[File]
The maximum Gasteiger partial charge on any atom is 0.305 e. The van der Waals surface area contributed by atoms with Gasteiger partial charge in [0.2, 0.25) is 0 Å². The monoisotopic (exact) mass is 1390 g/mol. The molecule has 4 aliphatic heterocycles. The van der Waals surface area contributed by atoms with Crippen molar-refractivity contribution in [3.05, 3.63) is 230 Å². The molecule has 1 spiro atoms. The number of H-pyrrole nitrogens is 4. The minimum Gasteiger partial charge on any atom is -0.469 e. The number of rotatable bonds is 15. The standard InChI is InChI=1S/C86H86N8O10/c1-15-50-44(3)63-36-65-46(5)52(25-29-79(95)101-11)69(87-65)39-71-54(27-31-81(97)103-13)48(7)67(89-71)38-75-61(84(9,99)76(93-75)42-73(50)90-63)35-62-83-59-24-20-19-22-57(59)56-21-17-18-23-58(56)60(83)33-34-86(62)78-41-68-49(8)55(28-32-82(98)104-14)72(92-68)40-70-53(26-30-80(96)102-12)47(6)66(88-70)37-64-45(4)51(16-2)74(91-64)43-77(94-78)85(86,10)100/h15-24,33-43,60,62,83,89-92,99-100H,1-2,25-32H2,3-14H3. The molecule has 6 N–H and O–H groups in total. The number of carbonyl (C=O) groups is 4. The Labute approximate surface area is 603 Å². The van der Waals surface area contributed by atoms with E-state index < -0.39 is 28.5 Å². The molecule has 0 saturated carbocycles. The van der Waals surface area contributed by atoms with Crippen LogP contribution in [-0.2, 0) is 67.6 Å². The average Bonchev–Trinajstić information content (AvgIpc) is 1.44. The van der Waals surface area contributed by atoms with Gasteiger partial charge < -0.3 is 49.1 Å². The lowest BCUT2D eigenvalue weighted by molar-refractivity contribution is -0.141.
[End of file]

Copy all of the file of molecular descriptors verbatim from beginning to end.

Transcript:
The maximum Gasteiger partial charge on any atom is 0.305 e. The van der Waals surface area contributed by atoms with Gasteiger partial charge in [0.2, 0.25) is 0 Å². The monoisotopic (exact) mass is 1390 g/mol. The molecule has 4 aliphatic heterocycles. The van der Waals surface area contributed by atoms with Crippen molar-refractivity contribution in [3.05, 3.63) is 230 Å². The molecule has 1 spiro atoms. The number of H-pyrrole nitrogens is 4. The minimum Gasteiger partial charge on any atom is -0.469 e. The number of rotatable bonds is 15. The standard InChI is InChI=1S/C86H86N8O10/c1-15-50-44(3)63-36-65-46(5)52(25-29-79(95)101-11)69(87-65)39-71-54(27-31-81(97)103-13)48(7)67(89-71)38-75-61(84(9,99)76(93-75)42-73(50)90-63)35-62-83-59-24-20-19-22-57(59)56-21-17-18-23-58(56)60(83)33-34-86(62)78-41-68-49(8)55(28-32-82(98)104-14)72(92-68)40-70-53(26-30-80(96)102-12)47(6)66(88-70)37-64-45(4)51(16-2)74(91-64)43-77(94-78)85(86,10)100/h15-24,33-43,60,62,83,89-92,99-100H,1-2,25-32H2,3-14H3. The molecule has 6 N–H and O–H groups in total. The number of carbonyl (C=O) groups is 4. The Labute approximate surface area is 603 Å². The van der Waals surface area contributed by atoms with E-state index < -0.39 is 28.5 Å². The molecule has 0 saturated carbocycles. The van der Waals surface area contributed by atoms with Crippen LogP contribution in [-0.2, 0) is 67.6 Å². The average Bonchev–Trinajstić information content (AvgIpc) is 1.44. The van der Waals surface area contributed by atoms with Gasteiger partial charge < -0.3 is 49.1 Å². The lowest BCUT2D eigenvalue weighted by molar-refractivity contribution is -0.141.